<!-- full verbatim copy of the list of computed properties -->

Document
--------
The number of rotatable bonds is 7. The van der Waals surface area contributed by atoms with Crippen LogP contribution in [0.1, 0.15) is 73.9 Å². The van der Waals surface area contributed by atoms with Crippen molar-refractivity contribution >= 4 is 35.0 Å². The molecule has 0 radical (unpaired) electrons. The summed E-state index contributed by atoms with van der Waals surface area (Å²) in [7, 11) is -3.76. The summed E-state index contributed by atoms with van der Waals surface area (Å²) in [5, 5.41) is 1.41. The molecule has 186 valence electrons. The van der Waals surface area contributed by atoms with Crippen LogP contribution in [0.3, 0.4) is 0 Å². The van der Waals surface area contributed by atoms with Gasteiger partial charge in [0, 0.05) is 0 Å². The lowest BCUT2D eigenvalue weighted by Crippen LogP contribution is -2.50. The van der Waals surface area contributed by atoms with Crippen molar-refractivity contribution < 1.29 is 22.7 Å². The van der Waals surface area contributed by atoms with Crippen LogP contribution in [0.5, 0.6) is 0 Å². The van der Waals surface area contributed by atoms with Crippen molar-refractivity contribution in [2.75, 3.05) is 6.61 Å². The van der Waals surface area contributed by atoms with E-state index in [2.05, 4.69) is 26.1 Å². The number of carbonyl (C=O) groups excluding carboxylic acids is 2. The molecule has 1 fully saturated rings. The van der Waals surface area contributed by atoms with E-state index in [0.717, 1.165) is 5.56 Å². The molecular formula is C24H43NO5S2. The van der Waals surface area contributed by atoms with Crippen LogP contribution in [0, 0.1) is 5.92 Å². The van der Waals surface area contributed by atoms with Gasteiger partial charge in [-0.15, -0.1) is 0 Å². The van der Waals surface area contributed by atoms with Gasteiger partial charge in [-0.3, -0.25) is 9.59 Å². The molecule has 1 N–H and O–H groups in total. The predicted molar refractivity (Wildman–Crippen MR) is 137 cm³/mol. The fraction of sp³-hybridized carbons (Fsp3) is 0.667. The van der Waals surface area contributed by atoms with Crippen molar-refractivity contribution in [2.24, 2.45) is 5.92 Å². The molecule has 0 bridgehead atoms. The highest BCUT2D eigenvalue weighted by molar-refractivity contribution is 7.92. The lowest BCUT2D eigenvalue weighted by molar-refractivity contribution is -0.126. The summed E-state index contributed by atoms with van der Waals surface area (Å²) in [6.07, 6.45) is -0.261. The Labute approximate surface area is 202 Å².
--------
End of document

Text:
The number of rotatable bonds is 7. The van der Waals surface area contributed by atoms with Crippen LogP contribution in [0.1, 0.15) is 73.9 Å². The van der Waals surface area contributed by atoms with Crippen molar-refractivity contribution >= 4 is 35.0 Å². The molecule has 0 radical (unpaired) electrons. The summed E-state index contributed by atoms with van der Waals surface area (Å²) in [7, 11) is -3.76. The summed E-state index contributed by atoms with van der Waals surface area (Å²) in [5, 5.41) is 1.41. The molecule has 186 valence electrons. The van der Waals surface area contributed by atoms with Crippen LogP contribution in [0.3, 0.4) is 0 Å². The van der Waals surface area contributed by atoms with Gasteiger partial charge in [0, 0.05) is 0 Å². The lowest BCUT2D eigenvalue weighted by Crippen LogP contribution is -2.50. The van der Waals surface area contributed by atoms with Crippen molar-refractivity contribution < 1.29 is 22.7 Å². The van der Waals surface area contributed by atoms with Crippen LogP contribution in [0.5, 0.6) is 0 Å². The van der Waals surface area contributed by atoms with Crippen molar-refractivity contribution in [2.75, 3.05) is 6.61 Å². The van der Waals surface area contributed by atoms with E-state index in [2.05, 4.69) is 26.1 Å². The number of carbonyl (C=O) groups excluding carboxylic acids is 2. The molecule has 1 fully saturated rings. The van der Waals surface area contributed by atoms with E-state index in [0.717, 1.165) is 5.56 Å². The molecular formula is C24H43NO5S2. The van der Waals surface area contributed by atoms with Crippen LogP contribution in [0, 0.1) is 5.92 Å². The van der Waals surface area contributed by atoms with Gasteiger partial charge in [-0.15, -0.1) is 0 Å². The van der Waals surface area contributed by atoms with Gasteiger partial charge in [-0.3, -0.25) is 9.59 Å². The molecule has 1 N–H and O–H groups in total. The predicted molar refractivity (Wildman–Crippen MR) is 137 cm³/mol. The fraction of sp³-hybridized carbons (Fsp3) is 0.667. The van der Waals surface area contributed by atoms with Crippen molar-refractivity contribution in [2.24, 2.45) is 5.92 Å². The molecule has 0 bridgehead atoms. The highest BCUT2D eigenvalue weighted by molar-refractivity contribution is 7.92. The lowest BCUT2D eigenvalue weighted by molar-refractivity contribution is -0.126. The summed E-state index contributed by atoms with van der Waals surface area (Å²) in [6.07, 6.45) is -0.261. The Labute approximate surface area is 202 Å².